Can't speak for all Germans though. Just for me and the impressions I have gathered so far."

Richard Seale - Distillerie Foursquare - Barbados

"We, as Barbadians (and even non French), unfortunately don't get to experience the agricole very often and I throughly enjoyed spending time with Benoit and Jerry and the opportunity to infinitely increase my knowledge and exposure to agricole. The tour is a fantastic idea and Ben and Jerry are superb ambassadors."

Carlos Esquivel - Fine rums of Panama - Panama

"Agricole rum to me represents the classic first school of rum making, thanks to modern technology it can be produced on a more massive scale and with a steady consistency. Although not a huge fan of them, there are some expressions that are worth of great appreciation. As per Panama people perception, unfortunately there is a lot of education needed and Agricole Rhum producers had not done their share of it down here."

Milan Hava - Rum House - Prague

"Agricole rums are popular in Czech Republic, but 98% people prefer sweetened rums - spanish style. We love agricole rums and advertise it in our bar"

Peter Holland - The Floating Rum Shack - England

"Agricole is a very different spirit in terms of flavour profile to that which we are culturally used to. For the average Brit, if they know anything about rum, then they might know it's made from molasses. They may have heard of Cachaça, if only because of the caipirinha cocktail. But they probably don't know it's a cane juice distillate. Agricole Rhum is even more esoteric because there's no serve that might bring the spirit category to bars etc.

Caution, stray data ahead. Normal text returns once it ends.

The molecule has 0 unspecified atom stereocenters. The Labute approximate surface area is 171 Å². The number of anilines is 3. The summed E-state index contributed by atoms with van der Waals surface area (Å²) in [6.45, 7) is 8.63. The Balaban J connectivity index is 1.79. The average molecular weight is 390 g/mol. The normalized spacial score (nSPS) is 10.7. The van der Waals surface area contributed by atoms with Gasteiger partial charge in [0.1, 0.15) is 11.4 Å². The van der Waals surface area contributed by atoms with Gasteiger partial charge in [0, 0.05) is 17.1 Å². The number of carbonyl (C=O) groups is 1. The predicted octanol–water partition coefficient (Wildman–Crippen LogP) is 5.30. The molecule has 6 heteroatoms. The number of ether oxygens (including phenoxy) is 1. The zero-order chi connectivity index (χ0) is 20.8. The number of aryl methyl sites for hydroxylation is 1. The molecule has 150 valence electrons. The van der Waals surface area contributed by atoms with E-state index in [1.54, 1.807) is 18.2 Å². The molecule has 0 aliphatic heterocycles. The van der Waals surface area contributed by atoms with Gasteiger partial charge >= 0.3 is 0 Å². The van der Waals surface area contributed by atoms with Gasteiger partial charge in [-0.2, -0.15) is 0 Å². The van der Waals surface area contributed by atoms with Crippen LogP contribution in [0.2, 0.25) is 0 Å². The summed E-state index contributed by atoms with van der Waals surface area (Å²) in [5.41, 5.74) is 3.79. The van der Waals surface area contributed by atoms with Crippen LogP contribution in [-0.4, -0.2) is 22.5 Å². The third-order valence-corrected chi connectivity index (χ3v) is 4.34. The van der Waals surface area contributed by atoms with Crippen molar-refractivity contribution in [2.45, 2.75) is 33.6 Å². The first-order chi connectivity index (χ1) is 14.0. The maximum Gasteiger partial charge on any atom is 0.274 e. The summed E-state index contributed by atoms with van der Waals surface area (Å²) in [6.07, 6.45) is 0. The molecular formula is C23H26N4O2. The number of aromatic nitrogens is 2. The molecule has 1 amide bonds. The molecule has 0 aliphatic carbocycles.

From a personal point of view, my love for Agricole Rhum grows year on year and when I do tastings that that feature this category, as long as I take time to explain the difference in the base by sampling fresh cane juice where possible, or a long life equivalent if it's not, then my conversion rate is very good. Once people understand it, they can appreciate it. That doesn't mean they switch to drinking nothing else, but at least they have an informed opinion. 

Of course some people just don't take to it. The flavour profile is just too vibrant. And that's fine. Everyone is entitled to an opinion and personal preference. 

I'd love to see more Agricole in the UK, but it's going to take a lot of hard work and education to make it happen. The Rhum Agricole Tour is a fantastic place to start the education."

Jill Cockson - Swordfish's Tom - Kansas City